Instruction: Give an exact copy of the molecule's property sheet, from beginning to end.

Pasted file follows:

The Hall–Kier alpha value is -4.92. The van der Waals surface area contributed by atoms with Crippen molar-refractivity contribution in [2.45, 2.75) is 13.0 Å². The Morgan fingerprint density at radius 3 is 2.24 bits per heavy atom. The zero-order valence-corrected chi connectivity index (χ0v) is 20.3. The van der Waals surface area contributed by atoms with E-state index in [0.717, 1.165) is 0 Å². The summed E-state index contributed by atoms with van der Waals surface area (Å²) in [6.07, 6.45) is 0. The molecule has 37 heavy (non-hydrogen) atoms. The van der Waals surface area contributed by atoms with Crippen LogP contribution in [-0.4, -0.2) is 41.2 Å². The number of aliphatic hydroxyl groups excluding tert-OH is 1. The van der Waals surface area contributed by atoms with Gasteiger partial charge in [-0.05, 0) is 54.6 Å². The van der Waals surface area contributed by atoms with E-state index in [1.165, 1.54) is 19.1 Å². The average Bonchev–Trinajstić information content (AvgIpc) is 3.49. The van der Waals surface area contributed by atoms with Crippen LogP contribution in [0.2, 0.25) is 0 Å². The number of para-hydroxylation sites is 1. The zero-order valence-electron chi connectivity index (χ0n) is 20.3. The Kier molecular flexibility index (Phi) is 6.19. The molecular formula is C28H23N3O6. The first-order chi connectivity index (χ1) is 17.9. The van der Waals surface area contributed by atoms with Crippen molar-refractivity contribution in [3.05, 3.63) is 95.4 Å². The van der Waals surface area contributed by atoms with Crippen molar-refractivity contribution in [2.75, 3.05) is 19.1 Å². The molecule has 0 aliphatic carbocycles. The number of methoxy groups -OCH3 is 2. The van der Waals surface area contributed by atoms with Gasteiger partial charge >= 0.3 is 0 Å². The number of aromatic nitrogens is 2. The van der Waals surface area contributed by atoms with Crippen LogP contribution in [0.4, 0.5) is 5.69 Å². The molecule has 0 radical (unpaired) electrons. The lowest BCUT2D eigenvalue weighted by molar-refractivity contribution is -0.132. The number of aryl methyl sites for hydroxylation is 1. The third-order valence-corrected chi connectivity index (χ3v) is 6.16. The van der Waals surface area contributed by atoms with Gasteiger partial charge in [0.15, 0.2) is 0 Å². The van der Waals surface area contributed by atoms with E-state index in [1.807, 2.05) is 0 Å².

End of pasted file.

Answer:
The Hall–Kier alpha value is -4.92. The van der Waals surface area contributed by atoms with Crippen molar-refractivity contribution in [2.45, 2.75) is 13.0 Å². The Morgan fingerprint density at radius 3 is 2.24 bits per heavy atom. The zero-order valence-corrected chi connectivity index (χ0v) is 20.3. The van der Waals surface area contributed by atoms with E-state index in [0.717, 1.165) is 0 Å². The summed E-state index contributed by atoms with van der Waals surface area (Å²) in [6.07, 6.45) is 0. The molecule has 37 heavy (non-hydrogen) atoms. The van der Waals surface area contributed by atoms with Crippen LogP contribution in [-0.4, -0.2) is 41.2 Å². The number of aliphatic hydroxyl groups excluding tert-OH is 1. The van der Waals surface area contributed by atoms with Gasteiger partial charge in [-0.05, 0) is 54.6 Å². The van der Waals surface area contributed by atoms with E-state index in [1.165, 1.54) is 19.1 Å². The average Bonchev–Trinajstić information content (AvgIpc) is 3.49. The van der Waals surface area contributed by atoms with Crippen LogP contribution in [0.2, 0.25) is 0 Å². The number of para-hydroxylation sites is 1. The zero-order valence-electron chi connectivity index (χ0n) is 20.3. The Kier molecular flexibility index (Phi) is 6.19. The molecular formula is C28H23N3O6. The first-order chi connectivity index (χ1) is 17.9. The van der Waals surface area contributed by atoms with Crippen molar-refractivity contribution in [3.05, 3.63) is 95.4 Å². The van der Waals surface area contributed by atoms with Crippen molar-refractivity contribution in [2.75, 3.05) is 19.1 Å². The molecule has 0 aliphatic carbocycles. The number of methoxy groups -OCH3 is 2. The van der Waals surface area contributed by atoms with Gasteiger partial charge >= 0.3 is 0 Å². The number of aromatic nitrogens is 2. The van der Waals surface area contributed by atoms with Crippen LogP contribution in [0.4, 0.5) is 5.69 Å². The molecule has 0 radical (unpaired) electrons. The lowest BCUT2D eigenvalue weighted by molar-refractivity contribution is -0.132. The number of aryl methyl sites for hydroxylation is 1. The third-order valence-corrected chi connectivity index (χ3v) is 6.16. The van der Waals surface area contributed by atoms with Gasteiger partial charge in [0.15, 0.2) is 0 Å². The van der Waals surface area contributed by atoms with E-state index in [1.807, 2.05) is 0 Å².